Whistling Kite

During my road trip from Sydney to Broome in Australia, I encountered a captivating sight of numerous birds soaring near the roadside. At first, I mistook them for Falcons due to their swift flight. Intrigued, I decided to take a break from driving at a rest area. As luck would have it, I witnessed a fascinating spectacle of three birds playfully chasing one another. In my excitement, I hastily reached for my camera. However, in the process, I accidentally shifted the Sony 70-200mm G Master II’s aperture ring to F45 (yes, F45 with the 2x Converter attached), causing some difficulty in achieving proper focus.

It also forced the camera into using very high ISO settings between 4000 and 5000 ISO. Despite the setback, I managed to capture some decent shots of the birds, including a particularly remarkable one featuring a face-off between a Whistling Kite and a daring Crow that had landed on the same tree! I captured these birds again at Lake Arglye, where there were many.

Photographed using

Whistling Kite

The Australian Whistling Kite (Haliastur sphenurus) is a species of raptor or bird of prey that is endemic to Australia. It is a medium-sized bird known for its distinctive whistling call, from which it gets its name. The Australian Whistling Kite has a relatively small and compact body, measuring around 50-65 centimeters (20-26 inches) in length. It has a wingspan of approximately 120-145 centimeters (47-57 inches). The plumage is predominantly brown, with lighter underparts and a pale head. The wings are long and broad, and the tail is rounded with a distinct white tip.

Whistling Kites are highly skilled aerial hunters and are known for their agility and maneuverability in flight. They primarily feed on small mammals, such as rodents and rabbits, as well as reptiles, birds, insects, and carrion. They have a unique hunting technique where they soar at moderate heights and hover or glide over open areas, scanning the ground for prey. They are also known to scavenge on roadkill and take advantage of bushfires to catch fleeing prey.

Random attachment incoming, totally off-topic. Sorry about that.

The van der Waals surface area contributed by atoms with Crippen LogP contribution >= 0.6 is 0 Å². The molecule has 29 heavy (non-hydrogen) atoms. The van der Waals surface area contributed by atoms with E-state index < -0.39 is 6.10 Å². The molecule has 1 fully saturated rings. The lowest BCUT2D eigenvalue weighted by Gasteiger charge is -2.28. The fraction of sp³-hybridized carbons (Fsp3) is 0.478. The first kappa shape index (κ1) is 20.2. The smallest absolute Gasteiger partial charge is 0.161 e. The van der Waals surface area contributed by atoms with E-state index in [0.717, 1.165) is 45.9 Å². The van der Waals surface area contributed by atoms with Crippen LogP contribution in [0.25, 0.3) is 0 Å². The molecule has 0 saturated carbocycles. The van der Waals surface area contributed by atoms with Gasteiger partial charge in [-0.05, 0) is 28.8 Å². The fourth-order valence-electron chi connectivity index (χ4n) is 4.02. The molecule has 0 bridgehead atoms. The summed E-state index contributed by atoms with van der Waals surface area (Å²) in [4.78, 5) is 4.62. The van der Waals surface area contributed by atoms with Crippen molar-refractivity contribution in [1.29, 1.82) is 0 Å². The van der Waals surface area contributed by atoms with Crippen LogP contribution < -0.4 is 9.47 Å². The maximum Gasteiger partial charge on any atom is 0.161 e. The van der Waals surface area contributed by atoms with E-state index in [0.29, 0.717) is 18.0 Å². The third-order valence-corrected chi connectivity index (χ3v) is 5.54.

The Australian Whistling Kite is found throughout mainland Australia, excluding the driest regions of the central deserts. They inhabit a variety of habitats, including forests, woodlands, open grasslands, wetlands, and coastal areas. They are particularly common near water bodies, such as rivers, lakes, and swamps, as these areas provide suitable hunting grounds.

These kites are monogamous and form long-term pair bonds. They build large stick nests in the canopy of tall trees, often near water sources. Both the male and female participate in nest construction, which includes lining the nest with green leaves. They typically lay one to three eggs, which are incubated for around 38-41 days. The chicks fledge after about 40-45 days and become independent several weeks later.

The Australian Whistling Kite is not currently considered globally threatened. However, local declines have been observed in some areas due to habitat loss, land clearing, and persecution. They are protected under Australian law and are listed as a migratory species under international agreements.

The Australian Whistling Kite is an impressive bird of prey with its distinct call and aerial hunting abilities. It plays an important ecological role by regulating populations of small mammals and contributing to the overall balance of Australia’s ecosystems.

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